Columnar databases, appliances, cloud computing top BI trends

Expert Lou Agosta offers his analysis of data warehousing trends, what’s new in the business intelligence market and how data management professionals should adapt, in the first of a two-part column.

This is the first of a two-part series that will examine trends and market drivers in data warehousing and business...

intelligence for the second half of 2009 and, just as important, what IT directors, managers and executives should do about them.

Read part 2:
Future of data warehousing shaped by open source, MDM, the economy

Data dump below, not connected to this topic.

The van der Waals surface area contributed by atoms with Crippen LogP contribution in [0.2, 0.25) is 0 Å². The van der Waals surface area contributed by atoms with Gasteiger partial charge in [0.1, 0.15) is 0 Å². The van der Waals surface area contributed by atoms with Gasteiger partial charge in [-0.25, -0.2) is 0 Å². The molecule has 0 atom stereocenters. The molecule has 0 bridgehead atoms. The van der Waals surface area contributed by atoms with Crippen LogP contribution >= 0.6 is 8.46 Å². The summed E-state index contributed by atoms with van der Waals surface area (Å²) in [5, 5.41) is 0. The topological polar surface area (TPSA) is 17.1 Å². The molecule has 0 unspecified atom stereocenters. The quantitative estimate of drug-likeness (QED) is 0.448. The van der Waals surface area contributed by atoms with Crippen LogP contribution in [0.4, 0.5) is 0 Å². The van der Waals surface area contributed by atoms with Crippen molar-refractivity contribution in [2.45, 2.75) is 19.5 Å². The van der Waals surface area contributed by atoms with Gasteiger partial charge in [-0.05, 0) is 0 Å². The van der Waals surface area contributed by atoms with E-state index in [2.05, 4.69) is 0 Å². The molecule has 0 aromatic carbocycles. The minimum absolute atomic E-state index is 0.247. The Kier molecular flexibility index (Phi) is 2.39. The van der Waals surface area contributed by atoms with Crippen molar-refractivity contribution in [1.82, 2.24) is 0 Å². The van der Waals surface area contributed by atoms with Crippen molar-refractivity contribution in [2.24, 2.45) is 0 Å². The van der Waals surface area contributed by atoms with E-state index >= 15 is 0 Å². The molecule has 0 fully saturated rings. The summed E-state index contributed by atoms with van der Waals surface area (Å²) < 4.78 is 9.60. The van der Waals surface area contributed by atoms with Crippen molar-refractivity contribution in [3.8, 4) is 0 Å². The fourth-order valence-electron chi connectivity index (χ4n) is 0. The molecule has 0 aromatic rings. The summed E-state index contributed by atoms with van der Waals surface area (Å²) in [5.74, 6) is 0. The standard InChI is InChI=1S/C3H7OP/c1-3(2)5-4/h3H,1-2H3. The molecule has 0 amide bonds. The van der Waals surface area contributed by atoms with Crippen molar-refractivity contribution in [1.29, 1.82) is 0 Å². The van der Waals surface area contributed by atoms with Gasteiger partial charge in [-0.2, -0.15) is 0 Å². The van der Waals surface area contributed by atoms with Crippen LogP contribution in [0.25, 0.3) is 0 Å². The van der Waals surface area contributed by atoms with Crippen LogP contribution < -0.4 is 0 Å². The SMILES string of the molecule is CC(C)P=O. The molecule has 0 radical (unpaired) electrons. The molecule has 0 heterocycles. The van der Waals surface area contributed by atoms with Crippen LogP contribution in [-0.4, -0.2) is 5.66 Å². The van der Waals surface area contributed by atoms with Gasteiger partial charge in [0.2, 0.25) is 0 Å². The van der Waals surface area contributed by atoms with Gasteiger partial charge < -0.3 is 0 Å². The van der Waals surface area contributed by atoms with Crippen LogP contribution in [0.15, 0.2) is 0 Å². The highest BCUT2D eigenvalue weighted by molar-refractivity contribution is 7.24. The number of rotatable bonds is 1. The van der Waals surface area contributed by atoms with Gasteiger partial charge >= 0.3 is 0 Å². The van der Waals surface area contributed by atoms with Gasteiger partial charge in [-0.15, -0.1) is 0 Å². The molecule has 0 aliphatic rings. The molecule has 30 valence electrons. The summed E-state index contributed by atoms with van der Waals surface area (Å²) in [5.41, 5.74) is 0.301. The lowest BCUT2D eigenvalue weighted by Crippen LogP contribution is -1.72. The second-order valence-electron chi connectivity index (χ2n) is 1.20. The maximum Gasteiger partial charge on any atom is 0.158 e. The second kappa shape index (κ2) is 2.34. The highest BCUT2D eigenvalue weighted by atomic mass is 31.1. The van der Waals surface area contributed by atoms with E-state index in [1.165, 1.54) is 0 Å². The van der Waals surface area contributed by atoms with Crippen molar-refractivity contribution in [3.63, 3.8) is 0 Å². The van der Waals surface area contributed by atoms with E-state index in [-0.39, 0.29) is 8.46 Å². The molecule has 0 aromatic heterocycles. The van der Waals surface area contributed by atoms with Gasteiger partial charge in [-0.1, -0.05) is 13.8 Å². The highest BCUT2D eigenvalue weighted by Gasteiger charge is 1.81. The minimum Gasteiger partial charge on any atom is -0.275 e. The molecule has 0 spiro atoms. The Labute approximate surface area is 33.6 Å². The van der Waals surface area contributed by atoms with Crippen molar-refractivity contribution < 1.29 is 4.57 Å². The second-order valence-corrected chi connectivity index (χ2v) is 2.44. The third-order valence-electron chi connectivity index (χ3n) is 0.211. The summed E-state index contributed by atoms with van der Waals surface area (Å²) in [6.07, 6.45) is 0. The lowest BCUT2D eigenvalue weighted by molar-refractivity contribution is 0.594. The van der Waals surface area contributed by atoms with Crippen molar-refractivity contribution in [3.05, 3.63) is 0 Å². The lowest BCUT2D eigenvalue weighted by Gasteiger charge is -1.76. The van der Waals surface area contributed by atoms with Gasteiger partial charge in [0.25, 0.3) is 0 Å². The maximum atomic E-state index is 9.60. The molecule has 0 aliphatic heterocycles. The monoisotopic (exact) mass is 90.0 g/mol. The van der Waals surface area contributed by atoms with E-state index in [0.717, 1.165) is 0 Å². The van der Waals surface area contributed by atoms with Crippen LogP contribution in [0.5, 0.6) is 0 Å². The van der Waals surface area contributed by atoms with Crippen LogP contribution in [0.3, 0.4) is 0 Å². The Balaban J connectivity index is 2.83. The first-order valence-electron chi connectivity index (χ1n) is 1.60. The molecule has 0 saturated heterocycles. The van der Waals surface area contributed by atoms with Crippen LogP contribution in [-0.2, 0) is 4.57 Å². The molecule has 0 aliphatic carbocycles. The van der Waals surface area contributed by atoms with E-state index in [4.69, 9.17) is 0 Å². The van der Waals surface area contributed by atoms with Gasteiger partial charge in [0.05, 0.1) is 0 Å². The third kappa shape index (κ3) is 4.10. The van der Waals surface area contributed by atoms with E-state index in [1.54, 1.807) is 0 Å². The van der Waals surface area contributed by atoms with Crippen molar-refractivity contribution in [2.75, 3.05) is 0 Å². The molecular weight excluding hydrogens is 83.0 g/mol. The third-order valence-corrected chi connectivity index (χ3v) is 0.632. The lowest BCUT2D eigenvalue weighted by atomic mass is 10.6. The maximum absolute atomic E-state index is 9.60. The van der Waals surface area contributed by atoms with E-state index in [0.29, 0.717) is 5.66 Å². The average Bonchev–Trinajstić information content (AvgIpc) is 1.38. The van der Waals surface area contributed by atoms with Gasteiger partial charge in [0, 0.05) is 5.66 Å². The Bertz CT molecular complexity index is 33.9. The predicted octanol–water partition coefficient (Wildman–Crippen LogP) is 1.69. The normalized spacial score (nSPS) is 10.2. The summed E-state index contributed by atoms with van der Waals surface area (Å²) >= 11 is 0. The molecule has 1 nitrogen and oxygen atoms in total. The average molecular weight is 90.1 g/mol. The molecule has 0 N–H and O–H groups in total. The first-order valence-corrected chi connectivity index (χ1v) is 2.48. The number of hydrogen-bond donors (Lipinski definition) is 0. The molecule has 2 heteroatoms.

Column-oriented databases
Column-oriented analytic databases are making waves. In brief, the column-oriented database decomposes rows into individual data elements and stores one occurrence of the database element corresponding to all the rows. Since much commercial business data contains redundancies, this method of decomposition intrinsically shrinks the amount of storage -- even prior to the application of compression algorithms. However, the interface to the data is still standard SQL, and the database model is declarative, not requiring the user to manage pointers or explicit navigation. This has given impetus to products such as Sybase IQ, Sand Nucleus, Vertica and Alterian, as well as add-ons like BMMSoft, which layers metadata and functionality on top of Sybase IQ. Relatively new upstarts such as ParAccel and InfoBright are redefining what is possible with column-oriented parallel processing and data mining of metadata, respectively.